Wednesday, February 5, 2014


Here's an interesting review that is trying hard to pitch a book about how Americans should be forced to live because this crew knows best: from amazon:
 The Geography of Nowhere traces America's evolution from a nation of Main Streets and coherent communities to a land where every place is like no place in particular, where the cities are dead zones and the countryside is a wasteland of cartoon architecture and parking lots. In elegant and often hilarious prose, Kunstler depicts our nation's evolution from the Pilgrim settlements to the modern auto suburb in all its ghastliness. The Geography of Nowhere tallies up the huge economic, social, and spiritual costs that America is paying for its car-crazed lifestyle. It is also a wake-up call for citizens to reinvent the places where we live and work, to build communities that are once again worthy of our affection. Kunstler proposes that by reviving civic art and civic life, we will rediscover public virtue and a new vision of the common good. "The future will require us to build better places," Kunstler says, "or the future will belong to other people in other societies."
The simple fact is that what people build and where they build is based solely on how and where they want to live. It isn't what the control freaks who want to run your life want. People with small children want a place where the kids can play safely. They want good schools. They want neighbors who share their values. They weren't rounded up at gun point and forced to march out into the bleak wilderness to create the 'horrible awful suburbs with good schools, sidewalks, driveways, 2 car garages'.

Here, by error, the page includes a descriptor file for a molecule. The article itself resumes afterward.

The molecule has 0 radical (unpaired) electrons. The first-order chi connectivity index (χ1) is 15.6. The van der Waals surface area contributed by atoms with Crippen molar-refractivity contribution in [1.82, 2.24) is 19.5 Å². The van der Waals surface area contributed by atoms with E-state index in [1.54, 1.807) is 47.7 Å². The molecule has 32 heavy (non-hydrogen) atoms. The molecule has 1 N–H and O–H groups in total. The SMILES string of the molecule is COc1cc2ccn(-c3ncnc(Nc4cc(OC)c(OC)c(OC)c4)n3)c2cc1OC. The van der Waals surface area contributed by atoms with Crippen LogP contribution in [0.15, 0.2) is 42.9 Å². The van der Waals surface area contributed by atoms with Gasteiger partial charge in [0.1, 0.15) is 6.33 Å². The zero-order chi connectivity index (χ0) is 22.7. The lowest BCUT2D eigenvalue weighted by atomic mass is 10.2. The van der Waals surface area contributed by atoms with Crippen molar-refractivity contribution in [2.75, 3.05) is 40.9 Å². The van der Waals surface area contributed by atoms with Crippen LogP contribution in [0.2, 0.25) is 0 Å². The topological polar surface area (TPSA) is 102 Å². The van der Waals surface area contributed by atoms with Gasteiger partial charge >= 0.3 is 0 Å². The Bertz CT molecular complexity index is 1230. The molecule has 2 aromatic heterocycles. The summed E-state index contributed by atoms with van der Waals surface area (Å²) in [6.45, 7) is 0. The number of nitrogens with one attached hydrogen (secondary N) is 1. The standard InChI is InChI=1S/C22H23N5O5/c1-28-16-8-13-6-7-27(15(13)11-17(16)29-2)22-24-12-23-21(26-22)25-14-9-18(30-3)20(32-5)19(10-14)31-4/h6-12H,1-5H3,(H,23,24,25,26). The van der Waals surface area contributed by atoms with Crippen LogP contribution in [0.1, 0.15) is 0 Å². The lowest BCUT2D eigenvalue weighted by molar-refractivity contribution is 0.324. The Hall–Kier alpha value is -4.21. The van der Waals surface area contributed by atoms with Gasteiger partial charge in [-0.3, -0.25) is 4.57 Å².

What relentlessly escapes the utopians attention about suburbs is that suburbs, by their very nature, regulate who can live there. People who are like you can afford to live near you in your suburb. Every morning you go out and find your car is where you left it and nobody has smashed it to steal the radio. You come home from work to find your house is just as you left it. Sirens are a rarity and you may go for months without seeing an emergency vehicle on your street.

Crime-ridden, abandoned, recently gentrified, vibrant, diverse are words used to describe city neighborhoods but you seldom see them applied to suburbs. There are towns like that, but let's be honest, those aren't suburbs; they are old towns that failed to take off as cities after something happened to the industry there.

People actually choose the suburban life and even give up the city life for the things that matter most to them. Starbucks and the endless catering to people with money have brought the things people like most about cities to the little towns they prefer to live in. Freeways made it all possible. Naturally, the modern fascist utopian loathes freeways for letting the people escape from the collective.

I wish the modern utopian fascists would just shut up and go live in the places they imagine are ideal such as New London, Detroit, Chicago or Philadelphia. Maybe they'd like to gentrify Anacostia and get a nice place with a river view right there in our nation's capital. It might be nice if everybody had an apartment like Seinfeld's or like the ones you see on TV about people living in the big city but it isn't really like that now, is it?